It’s time to think twice about the negative body images promoted by DUCFS
Being bold is brave
DUCFS’s achievements have been extraordinary: the show raised £150,000 in 2019 for the Environment Justice Foundation, and it is a testament to the enormous efforts year on year of the entire creative that the enterprise continues to raise huge sums.
The fashion show has, however, not yet managed to break the mould with regard to the body image it presents, which hitherto remains unrepresentative, unrealistic and potentially unhealthy.
DUCFS, within a university context, has the liberty to be bold and break the boundaries. The mere reappearance of dozens of the models from previous years reflects this obstinacy for change. Currently it’s relying on its flashiness in order to impress people and that is, at best, overrated and, at worst, nothing short of dull.
Employing such a homogenous range of models is unambitious. This is not limited to ethnicity or gender identity; it firmly includes body shape and type. The range of body types of the models for 2020 is depressingly reminiscent of a catwalk in the early noughties. This is disappointing considering that their first call for models on Facebook in October read: "We welcome everyone to audition regardless of body type, ethnicity or gender identity."
Our generation has suffered the consequences of the media’s influence on societal beauty standards. We are all responsible for waking up to the reality of eating disorders and promoting healthier lifestyles. The rumours about uni fashion show models dehydrating their bodies for as many as three consecutive nights are a far cry from any sort of healthy relationship with food and our bodies.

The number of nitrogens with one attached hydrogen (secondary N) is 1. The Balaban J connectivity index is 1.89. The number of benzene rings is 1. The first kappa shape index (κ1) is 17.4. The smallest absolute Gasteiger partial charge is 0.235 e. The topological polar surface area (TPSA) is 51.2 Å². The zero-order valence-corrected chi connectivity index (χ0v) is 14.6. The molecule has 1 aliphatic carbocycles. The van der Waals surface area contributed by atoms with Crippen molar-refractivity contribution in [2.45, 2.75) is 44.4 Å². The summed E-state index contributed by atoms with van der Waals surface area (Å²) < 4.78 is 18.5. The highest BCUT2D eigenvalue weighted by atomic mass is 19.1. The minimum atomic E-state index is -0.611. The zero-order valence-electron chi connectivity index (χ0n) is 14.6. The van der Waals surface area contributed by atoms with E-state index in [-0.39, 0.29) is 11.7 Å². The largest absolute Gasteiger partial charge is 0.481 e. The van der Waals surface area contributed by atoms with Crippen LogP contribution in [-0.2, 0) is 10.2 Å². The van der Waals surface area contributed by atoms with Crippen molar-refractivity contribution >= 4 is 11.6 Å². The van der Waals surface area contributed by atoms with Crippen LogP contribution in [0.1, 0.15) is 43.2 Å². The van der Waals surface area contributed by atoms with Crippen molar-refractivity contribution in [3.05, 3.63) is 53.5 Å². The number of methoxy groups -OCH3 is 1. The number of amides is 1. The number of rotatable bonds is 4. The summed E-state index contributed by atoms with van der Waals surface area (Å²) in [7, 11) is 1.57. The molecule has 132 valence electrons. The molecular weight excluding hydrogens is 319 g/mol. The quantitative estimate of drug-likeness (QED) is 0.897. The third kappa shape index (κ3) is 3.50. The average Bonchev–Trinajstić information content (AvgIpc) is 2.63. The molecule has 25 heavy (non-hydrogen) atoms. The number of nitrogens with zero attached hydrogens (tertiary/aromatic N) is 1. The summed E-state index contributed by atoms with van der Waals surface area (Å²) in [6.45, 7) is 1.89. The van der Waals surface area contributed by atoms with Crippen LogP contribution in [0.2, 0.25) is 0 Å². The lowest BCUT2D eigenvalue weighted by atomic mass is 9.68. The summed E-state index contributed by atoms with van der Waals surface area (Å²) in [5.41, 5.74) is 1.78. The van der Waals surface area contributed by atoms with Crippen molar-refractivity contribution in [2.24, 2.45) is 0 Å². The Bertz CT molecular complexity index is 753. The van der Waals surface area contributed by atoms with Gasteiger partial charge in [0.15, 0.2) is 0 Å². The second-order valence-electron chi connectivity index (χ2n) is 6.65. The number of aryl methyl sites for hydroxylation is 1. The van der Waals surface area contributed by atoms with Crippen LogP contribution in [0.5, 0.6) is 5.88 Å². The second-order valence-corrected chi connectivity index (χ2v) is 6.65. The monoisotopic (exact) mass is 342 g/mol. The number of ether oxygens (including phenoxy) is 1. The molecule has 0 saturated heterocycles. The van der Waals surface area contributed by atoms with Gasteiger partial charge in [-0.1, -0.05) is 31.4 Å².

I defy anyone to say that watching other half-naked women and men parading around you doesn’t make one reflect on their own body. It unsettles me to think that students watching the show will feel unworthy or inadequate as a result.
Many fashion executives take cover from industry-wide criticism under the excuse of sizing restrictions (apparently dictated by designers). Considering that college fashion shows manage to use designers who are capable of accommodating “plus” sizes, it seems to me that the far more influential uni fashion show should also be able to do this. The university setting offers the perfect opportunity to evade the real-world stipulations of the fashion industry. Instead, their insistence on mimicking the professionals (though impressive to a certain extent), is simply another excuse to pander to the archaic industry and, in doing so, DUCFS continues to ascribe to an impossible beauty standard.
It would be unfair to just pick out DUCFS as this is an issue that extends throughout the college fashion shows; however with DUCFS being at the forefront of fashion shows in Durham, it should be paving a new way and setting an example for others to follow.
DUCFS needs to wake up and work to put on a show which dazzles, not only as a spectacle, but as a forward-thinking, ethical show which makes everyone involved (not just the models) feel a million dollars.